Or how about this:
Albion groans, he sees the Elements divide before his face.
And England who is Brittannia divided into Jerusalem & Vala…
The Atlantic Continent sunk round Albions cliffy shore
And the Sea poured in amain upon the Giants of Albion (plate 32)
For Blake, Albion’s fall comes when he is separated from the rest of the world – not just Europe but America as well. In contrast, the golden age is described thus:
Thy Sons came to Jerusalem with gifts, she sent them away
With blessings on their hands & on their feet, blessings of gold,
And pearl & diamond: thy Daughters sang in her Courts:
They came up to Jerusalem; they walked before Albion
In the Exchanges of London every Nation walkd
And London walkd in every Nation mutual in love & harmony
Albion coverd the whole Earth, England encompassd the Nations,
Mutual each within others bosom in Visions of Regeneration;
Jerusalem coverd the Atlantic Mountains & the Erythrean,
From bright Japan & China to Hesperia France & England. (plate 24)
Now, there is much, much more that I could bore with in my anger on this subject. Actually, the one thing I won’t suggest here is that Blake would be an advocate for the actual European Union – it is far, far too small for his vision of universal Albion which shares its life with all humanity from China and Japan to France, England and the Americas (and. lest we head off in completely the wrong direction – he was no imperialist, the thought of which filled him with horror). But with that in mind I would ask, as politely as my title allows, for anyone who sings or plays “Jerusalem” thinking that Blake would love to kick out all the foreigners to just stop it now.
I’ve been invited to contribute to a panel entitled Mysticism in the Works of Blake at the Bradford Literature festival in just over a week’s time, and as such I’ve recently been thinking about Blake as a mystic.
The link to mysticism is a well-established one: W. B. Yeats in “William Blake and the Imagination” (included in Ideas of Good and Evil in 1903) argued that he was influenced by Christian mystics such as Jacob Boehme and the alchemists (the former undoubtedly true, though the latter may more questionable although in The Marriage of Heaven and Hell he does reference the ideas of Paracelsus favourably). Yeats concludes: “If ‘Enitharmon’ had been named Freia, or Gwydeon, or Danu, and made live in Ancient Norway, or Ancient Wales, or Ancient Ireland, we would have forgotten that her maker was a mystic”. It’s also worth pointing out that Yeats finds a great deal of mysticism in other poets, such as Shelley, who might have been a little surprised to find themselves in such un-scientific company.
On a popular level, the answer to the question of whether Blake was a mystic is obvious. The BBC called him “An everyman’s mystic“, the poetry site poemhunter.com categorises him as “British poet, painter, mystic” while Wikipedia adds “engraver” to the list, and one of the most popular Facebook sites is similarly entitled “William Blake: Poet, Artist, Mystic“. There are countless other blog posts, tweets and occasional pieces that invoke Blake as a mystic, so why on earth would anyone disagree? This, after all, is the man who saw a world in a grain of sand.
Scholars such as myself like to complicate things, however. Josephine McQuail, in a paper entitled “Passion and Mysticism in William Blake” (2000), offers a good summary of writers who thought Blake was a mystic, including Jacomina Kortelling (1966), who referred to him as a “painter-poet-mystic”, and Kathleen Raine (1968), who placed him in a long line of neoplatonic mystics, as well as those who baulked at the term, such as Robert Zaehner (1961) who preferred to call him a “seer” rather than a mystic and Pierre Berger (1914) who thought of him as a prophet in a book rather confusingly translated as William Blake, poet and mystic. Others such as Adeline Butterworth published a study entitled William Blake, Mystic in 1974, but I must admit that I was profoundly influenced by Northrop Frye’s following comments in a final “General Note: Blake’s Mysticism” in Fearful Symmetry: A Study of William Blake (1947):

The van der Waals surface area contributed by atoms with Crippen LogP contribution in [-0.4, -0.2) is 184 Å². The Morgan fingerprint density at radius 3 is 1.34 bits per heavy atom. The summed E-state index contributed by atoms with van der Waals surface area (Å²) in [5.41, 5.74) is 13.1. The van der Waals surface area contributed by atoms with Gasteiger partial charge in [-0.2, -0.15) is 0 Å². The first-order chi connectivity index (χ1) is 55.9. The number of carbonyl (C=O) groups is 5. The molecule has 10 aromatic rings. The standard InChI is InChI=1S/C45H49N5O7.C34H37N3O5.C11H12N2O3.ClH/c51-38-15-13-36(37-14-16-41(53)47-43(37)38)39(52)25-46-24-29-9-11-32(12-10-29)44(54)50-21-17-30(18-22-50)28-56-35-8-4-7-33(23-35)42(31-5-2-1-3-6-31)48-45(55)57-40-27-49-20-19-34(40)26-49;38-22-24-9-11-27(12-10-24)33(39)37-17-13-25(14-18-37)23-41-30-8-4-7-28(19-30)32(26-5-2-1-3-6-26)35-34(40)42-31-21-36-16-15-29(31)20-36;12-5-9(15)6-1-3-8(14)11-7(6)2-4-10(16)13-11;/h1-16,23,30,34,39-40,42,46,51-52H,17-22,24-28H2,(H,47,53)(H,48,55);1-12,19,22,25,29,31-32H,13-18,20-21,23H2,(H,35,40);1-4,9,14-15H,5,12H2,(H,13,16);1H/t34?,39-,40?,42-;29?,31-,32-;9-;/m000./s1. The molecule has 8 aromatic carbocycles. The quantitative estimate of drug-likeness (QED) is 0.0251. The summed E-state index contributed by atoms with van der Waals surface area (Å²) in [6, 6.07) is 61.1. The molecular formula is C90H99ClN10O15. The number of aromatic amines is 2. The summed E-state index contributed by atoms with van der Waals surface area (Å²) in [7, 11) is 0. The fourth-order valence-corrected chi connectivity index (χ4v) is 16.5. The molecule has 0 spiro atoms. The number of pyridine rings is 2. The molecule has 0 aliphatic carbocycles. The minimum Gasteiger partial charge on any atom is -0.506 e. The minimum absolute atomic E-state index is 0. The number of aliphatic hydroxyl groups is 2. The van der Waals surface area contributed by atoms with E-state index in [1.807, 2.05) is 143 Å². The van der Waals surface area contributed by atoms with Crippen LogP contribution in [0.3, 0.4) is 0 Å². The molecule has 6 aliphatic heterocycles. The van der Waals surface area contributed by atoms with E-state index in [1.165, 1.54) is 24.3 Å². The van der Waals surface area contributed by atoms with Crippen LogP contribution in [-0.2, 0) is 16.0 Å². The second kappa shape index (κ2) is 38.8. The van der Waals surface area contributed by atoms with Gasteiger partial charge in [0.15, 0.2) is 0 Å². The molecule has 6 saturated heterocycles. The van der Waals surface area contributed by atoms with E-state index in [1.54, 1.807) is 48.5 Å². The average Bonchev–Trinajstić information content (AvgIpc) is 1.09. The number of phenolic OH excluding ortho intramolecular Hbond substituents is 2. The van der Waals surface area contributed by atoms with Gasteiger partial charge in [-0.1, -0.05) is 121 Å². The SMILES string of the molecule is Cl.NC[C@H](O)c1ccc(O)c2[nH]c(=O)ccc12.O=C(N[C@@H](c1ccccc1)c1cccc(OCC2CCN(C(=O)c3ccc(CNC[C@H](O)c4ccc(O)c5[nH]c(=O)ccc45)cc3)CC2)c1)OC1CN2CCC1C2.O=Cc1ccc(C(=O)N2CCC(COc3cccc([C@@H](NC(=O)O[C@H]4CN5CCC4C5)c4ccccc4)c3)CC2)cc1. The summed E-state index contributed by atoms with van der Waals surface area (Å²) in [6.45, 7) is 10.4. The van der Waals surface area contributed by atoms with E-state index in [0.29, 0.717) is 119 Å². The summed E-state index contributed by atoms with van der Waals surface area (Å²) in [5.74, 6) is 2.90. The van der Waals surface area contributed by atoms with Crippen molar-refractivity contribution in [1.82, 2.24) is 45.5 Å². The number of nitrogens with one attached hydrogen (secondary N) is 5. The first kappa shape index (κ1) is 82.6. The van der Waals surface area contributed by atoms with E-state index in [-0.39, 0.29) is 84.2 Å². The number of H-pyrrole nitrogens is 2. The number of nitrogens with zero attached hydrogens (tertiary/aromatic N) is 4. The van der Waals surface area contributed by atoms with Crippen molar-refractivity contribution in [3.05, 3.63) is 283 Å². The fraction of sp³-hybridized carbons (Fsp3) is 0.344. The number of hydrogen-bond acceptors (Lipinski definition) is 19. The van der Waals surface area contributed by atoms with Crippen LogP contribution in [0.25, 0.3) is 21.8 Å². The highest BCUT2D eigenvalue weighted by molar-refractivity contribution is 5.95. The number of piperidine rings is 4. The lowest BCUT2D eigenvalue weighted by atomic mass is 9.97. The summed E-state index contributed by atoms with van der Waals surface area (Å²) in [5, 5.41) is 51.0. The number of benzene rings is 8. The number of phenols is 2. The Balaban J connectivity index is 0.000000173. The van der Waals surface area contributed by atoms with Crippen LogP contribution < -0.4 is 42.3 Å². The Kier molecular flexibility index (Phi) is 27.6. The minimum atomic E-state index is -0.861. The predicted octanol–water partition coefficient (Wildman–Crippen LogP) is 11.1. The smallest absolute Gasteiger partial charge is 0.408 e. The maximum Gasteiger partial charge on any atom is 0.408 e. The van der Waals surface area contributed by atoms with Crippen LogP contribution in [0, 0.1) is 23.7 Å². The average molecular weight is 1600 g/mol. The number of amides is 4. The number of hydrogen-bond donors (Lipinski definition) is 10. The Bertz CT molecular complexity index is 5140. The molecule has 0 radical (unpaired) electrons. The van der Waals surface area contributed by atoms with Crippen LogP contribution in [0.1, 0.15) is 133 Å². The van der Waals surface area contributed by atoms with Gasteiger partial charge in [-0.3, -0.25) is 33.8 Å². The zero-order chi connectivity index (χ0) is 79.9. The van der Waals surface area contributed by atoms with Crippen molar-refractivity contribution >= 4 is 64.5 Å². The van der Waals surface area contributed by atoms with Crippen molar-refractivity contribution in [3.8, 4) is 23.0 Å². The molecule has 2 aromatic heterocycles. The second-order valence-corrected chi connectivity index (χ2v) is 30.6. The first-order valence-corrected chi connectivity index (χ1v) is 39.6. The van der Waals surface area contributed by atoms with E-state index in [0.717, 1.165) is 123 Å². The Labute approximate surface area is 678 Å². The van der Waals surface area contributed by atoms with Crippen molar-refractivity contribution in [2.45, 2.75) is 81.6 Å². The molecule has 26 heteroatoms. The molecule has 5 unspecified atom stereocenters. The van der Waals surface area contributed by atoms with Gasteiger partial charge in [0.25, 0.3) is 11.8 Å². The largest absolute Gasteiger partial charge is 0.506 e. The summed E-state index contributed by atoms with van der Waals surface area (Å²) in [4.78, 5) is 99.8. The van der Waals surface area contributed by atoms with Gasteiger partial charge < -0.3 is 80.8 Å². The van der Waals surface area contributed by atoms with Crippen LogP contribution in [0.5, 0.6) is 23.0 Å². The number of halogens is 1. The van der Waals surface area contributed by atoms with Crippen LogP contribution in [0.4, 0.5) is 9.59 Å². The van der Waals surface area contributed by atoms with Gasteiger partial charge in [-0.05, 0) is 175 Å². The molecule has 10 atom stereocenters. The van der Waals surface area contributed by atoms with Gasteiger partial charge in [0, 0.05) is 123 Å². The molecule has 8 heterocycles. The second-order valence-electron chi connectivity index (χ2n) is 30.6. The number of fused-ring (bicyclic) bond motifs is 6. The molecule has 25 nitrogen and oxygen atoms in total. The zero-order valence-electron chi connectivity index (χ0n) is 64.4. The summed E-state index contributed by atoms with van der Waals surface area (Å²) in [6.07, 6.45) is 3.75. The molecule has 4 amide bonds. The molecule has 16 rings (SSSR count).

The word mystic has never brought anything but confusion into the study of William Blake, and, in my anxiety to prevent it from cluttering up this book, I have begun by conceding, as a sort of opening gambit, the conventional mystic’s attitude to the artist as the imperfect mystic who cannot wholly detach himself from the sensible world. But it does not follow that I am willing to let the conventional mystic remain in possession of the field. (415, 1969 edition)
This is not Frye’s final word. His conclusion offers a concession of sorts:
If mysticism means primarily a contemplative quietism, mysticism is something abhorrent to Blake, a Selfhood communing in Ulro; if it means primarily a spiritual illumination expressing itself in a practical and (in spite of its psychological subtlety) unspeculative piety, such as we find in the militant monasticism of the Counter-Reformation, the word still does not fit him. But if mysticism means primarily the vision of the prodigious and unthinkable metamorphosis of the human mind just described [in Fearful Symmetry], then Blake is one of those mystics. (416)
It should also be pointed out that, some of the time at least, Frye was perhaps as much responding to figures such as Madame Blavatsky (of whom he wrote a marginal note that for her the “essence of religion [is] not the Poetic Genius but a doctrine” – cited in Robert Denham’s Northrop Frye: Religious Visionary and Architect of the Spiritual World, 327) rather than Boehme, Eckhart or the anonymous author of The Cloud of Unknowing. It’s hard to think of these figures as abhorrent to Blake, for all that he may not have agreed with them all of the time – but then, he often found much to contend with in Milton’s poetry, and in any case Frye offers some skepticism in his General Note whether Eckhart and Boehme can even be considered as mystics.